Research projects

A self-management therapy treatment package for people with bipolar-affective disorder

Principal Researchers

Prof. David Castle, Prof. Michael Berk, Monica Gilbert, Lesley Berk, Neil Cole

Institution

Collaborative Therapy Unit

Mental Health Research Institute

Funding

$200,000

Award Type

beyondblue Victorian Centre of Excellence

Project completion year

2007

Project brief

This project aims to evaluate the effectiveness of a Collaborative Therapy self-management package for people with bipolar disorder.  The project is conducted in three phases: 

  • Phase one - needs analysis and development of intervention; 
  • Phase two – randomised control trial;
  • Phase three – follow-up and data analysis

This report describes the outcomes of phase one of the project which involved:

  • A literature review to establish what psychosocial interventions have been proven to be effective for people with bipolar disorder.
  • A series of Focus Group used to identify barriers to participation for consumers and problems associated with service system communication.
  • The development of a draft version of the self-management package which will be piloted to refine any issues with implementation of phase two of the project. 

Key Findings/Outcomes

A comprehensive literature review has been completed to establish what psycho-social interventions have been shown to be most effective.  This material has been utilised to design the intervention manual.

A number of focus groups were held with consumers (3), carers (2), and service providers (5) to explore issues associated with bipolar disorder.  Key issues included:  education and understanding of bipolar disorder, difficulty in assessing mood and recognising/managing early warning signs, stress management, medication issues, stigma and impact of bipolar disorder on everyday functioning.  A number of systemic issues were also identified such as the importance of obtaining a correct diagnosis, establishing a good relationship with one’s doctor and lack of continuity of care especially psycho-social rehabilitation.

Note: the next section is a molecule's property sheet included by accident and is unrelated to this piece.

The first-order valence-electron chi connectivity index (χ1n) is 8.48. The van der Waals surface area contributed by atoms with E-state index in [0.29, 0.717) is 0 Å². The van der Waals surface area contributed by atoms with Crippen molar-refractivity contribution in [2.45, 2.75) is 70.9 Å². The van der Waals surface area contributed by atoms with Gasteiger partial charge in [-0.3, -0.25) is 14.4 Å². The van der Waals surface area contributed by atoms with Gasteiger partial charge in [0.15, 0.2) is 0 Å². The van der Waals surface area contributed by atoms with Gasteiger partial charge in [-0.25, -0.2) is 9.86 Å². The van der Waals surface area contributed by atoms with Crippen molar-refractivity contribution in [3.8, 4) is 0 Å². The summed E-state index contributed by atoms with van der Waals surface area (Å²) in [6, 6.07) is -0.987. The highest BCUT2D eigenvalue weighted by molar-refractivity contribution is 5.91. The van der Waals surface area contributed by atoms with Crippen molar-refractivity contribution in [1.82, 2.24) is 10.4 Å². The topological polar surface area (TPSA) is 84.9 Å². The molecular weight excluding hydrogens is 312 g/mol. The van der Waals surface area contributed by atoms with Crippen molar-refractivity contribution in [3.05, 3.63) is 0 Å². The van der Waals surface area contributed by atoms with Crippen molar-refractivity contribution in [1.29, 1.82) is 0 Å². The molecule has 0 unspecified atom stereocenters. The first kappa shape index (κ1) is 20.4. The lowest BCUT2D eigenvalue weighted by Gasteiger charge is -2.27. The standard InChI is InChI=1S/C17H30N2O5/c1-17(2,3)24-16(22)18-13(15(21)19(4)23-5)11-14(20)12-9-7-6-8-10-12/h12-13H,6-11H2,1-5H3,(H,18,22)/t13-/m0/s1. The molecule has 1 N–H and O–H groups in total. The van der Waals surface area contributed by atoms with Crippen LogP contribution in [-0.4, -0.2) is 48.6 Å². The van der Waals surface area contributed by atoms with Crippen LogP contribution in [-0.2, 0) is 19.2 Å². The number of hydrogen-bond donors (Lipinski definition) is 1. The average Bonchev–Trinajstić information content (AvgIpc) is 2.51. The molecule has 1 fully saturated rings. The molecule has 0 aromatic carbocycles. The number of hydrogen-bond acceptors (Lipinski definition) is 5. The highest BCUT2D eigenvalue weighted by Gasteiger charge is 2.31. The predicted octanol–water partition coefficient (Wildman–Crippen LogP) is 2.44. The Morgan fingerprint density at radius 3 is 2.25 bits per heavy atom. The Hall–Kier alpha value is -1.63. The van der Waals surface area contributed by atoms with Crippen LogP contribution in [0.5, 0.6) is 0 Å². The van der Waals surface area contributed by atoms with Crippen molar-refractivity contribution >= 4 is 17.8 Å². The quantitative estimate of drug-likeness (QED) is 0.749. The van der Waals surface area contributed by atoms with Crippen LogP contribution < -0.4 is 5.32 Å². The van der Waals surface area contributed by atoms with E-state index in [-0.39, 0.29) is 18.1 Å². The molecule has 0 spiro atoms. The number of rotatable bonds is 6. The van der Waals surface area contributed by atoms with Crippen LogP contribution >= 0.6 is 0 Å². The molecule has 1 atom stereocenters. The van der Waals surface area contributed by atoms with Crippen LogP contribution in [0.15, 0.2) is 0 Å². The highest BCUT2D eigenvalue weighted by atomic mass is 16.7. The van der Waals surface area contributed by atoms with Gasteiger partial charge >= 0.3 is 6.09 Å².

The self-management package was developed incorporating a group-based intervention, information book, personal workbook and collaborative treatment journal.  This program was piloted with 6 outpatients who endorsed the group program as a helpful way of learning about their illness in a supportive environment.

Implications for policy and practice

Phase one of the project has identified the needs and gaps in treatment of people with bipolar disorder from a range of perspectives. 

  • Highlighted the need for access to psychosocial programs to complement pharmacological interventions. 
  • Greater G.P. training
  • Potential case management model

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